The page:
The self-proclaimed synth nerd gears up for Splendour, sideshows and sandwiches
Chrome Sparks – aka Jeremy Malvin – is proof that sometimes, a less measured approach to songwriting can yield beautiful results. “I pile on lots of shit and then work at scraping it away into something that resembles a song,” says the Brooklyn producer.
The “shit” Malvin is referring to includes the dense choral loops and warm synth harmonies of his ambient soundscapes. One reviewer referred to his third EP Goddess – released earlier this year under Sydney label Future Classic – as “a synthesized theme park for the ears”.
Malvin’s beat-driven electronica places the 23-year-old in the same stylistic realm as Australian artists Seekae, Flume and What So Not – all Future Classic peers. He may be part of an increasingly popular scene, but there is one element in particular that sets his sound apart.
“Percussion was a big part of my life,” Malvin explains. Several years ago, he graduated from Michigan’s Ann Arbor University, where he studied classical percussion, started a weekly house music night, won a DJ competition, then moved to Brooklyn. In ‘Meaning of Love’ – the opening track of Goddess – a distorted bassline moves beneath richly textured beats and rhythms.
“I don’t think I’ll ever have as much fun playing keyboard as I do playing drums,” he admits. That said, the producer excitedly tells us he’s been “geeking out in the whole synth world… I got a Moog last summer!” It’s fitting that his “favourite album of all time” is the 1997 record Dots and Loops by Stereolab – the London band famous for their deceptively effortless compositions and use of vintage electronic keyboards.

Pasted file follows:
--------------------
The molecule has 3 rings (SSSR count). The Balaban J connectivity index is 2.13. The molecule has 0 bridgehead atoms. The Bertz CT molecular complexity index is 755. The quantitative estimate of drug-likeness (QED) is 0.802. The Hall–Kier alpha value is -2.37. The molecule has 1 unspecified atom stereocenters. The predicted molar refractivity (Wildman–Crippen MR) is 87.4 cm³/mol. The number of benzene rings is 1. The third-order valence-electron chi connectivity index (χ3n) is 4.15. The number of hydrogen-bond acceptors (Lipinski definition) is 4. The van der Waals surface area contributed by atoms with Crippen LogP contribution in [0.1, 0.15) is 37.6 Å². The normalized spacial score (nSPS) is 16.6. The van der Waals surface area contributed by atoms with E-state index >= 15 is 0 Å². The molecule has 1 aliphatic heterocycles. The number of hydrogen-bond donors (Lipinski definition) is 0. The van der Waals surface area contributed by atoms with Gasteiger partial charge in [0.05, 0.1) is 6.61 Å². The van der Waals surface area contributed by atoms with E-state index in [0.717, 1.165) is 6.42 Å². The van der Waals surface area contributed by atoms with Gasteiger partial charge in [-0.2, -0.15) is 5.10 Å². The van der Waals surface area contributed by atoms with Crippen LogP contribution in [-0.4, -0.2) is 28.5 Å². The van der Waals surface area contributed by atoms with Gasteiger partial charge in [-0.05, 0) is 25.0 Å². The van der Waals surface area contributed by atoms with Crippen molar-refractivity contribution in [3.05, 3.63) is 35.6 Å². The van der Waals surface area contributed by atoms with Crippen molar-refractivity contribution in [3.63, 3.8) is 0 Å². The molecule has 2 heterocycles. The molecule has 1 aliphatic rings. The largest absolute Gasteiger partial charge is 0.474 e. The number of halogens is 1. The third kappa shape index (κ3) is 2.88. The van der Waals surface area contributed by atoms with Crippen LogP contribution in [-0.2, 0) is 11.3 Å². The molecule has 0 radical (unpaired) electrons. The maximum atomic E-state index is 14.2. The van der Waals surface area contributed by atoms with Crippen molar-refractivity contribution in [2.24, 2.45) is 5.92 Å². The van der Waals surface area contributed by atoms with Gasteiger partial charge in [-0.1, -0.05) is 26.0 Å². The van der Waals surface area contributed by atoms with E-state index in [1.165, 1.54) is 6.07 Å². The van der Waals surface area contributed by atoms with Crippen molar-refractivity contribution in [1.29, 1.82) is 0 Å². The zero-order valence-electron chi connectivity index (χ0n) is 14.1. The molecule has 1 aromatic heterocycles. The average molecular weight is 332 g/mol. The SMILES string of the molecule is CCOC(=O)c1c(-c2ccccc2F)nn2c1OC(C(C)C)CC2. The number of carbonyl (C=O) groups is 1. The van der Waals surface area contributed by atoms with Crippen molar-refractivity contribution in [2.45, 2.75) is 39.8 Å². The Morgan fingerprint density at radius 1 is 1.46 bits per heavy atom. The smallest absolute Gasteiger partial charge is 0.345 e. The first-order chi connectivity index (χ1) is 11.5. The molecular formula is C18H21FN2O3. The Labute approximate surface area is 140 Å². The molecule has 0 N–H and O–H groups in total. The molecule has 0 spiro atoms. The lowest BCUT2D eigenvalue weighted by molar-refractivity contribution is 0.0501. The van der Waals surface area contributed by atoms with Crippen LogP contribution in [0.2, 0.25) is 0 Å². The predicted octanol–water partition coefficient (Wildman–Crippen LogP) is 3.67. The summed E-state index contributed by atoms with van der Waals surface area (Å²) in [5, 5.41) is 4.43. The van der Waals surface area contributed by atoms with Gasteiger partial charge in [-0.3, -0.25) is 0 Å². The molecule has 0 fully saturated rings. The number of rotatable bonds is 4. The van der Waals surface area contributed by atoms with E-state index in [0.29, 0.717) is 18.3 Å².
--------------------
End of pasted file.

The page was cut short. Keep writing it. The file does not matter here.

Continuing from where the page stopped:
Ever the multi-faceted individual, Malvin’s Tumblr page reveals his tasty new side project – and it’s not what you would expect from somebody with an almost constant touring schedule. The snaps of smiling faces poised over salads, burritos and smoothies are all part of his year-long commitment to eat his midday meal with a companion every single day. “I don’t eat lunch with complete strangers,” he reassures us. Recently, an image popped up of Sydney electro-pop artist Elizabeth Rose, grinning with her elbows on the table. “We ate ramen,” he says, matter-of-factly. “We’re working on a track together.”
We’re yet to hear this collaboration, but given what the young artist (and epicurean) has achieved so far, trying to predict his next move would probably be an underestimation of his abilities. What we do know is that he’s bringing two friends on stage for his Australian shows: one on drums and the other wielding “a humungous electronic mallet instrument”. “I would love to do a tour at a sit-down theatre,” he says, musing on future possibilities. “Do all the quietest and calmest stuff”.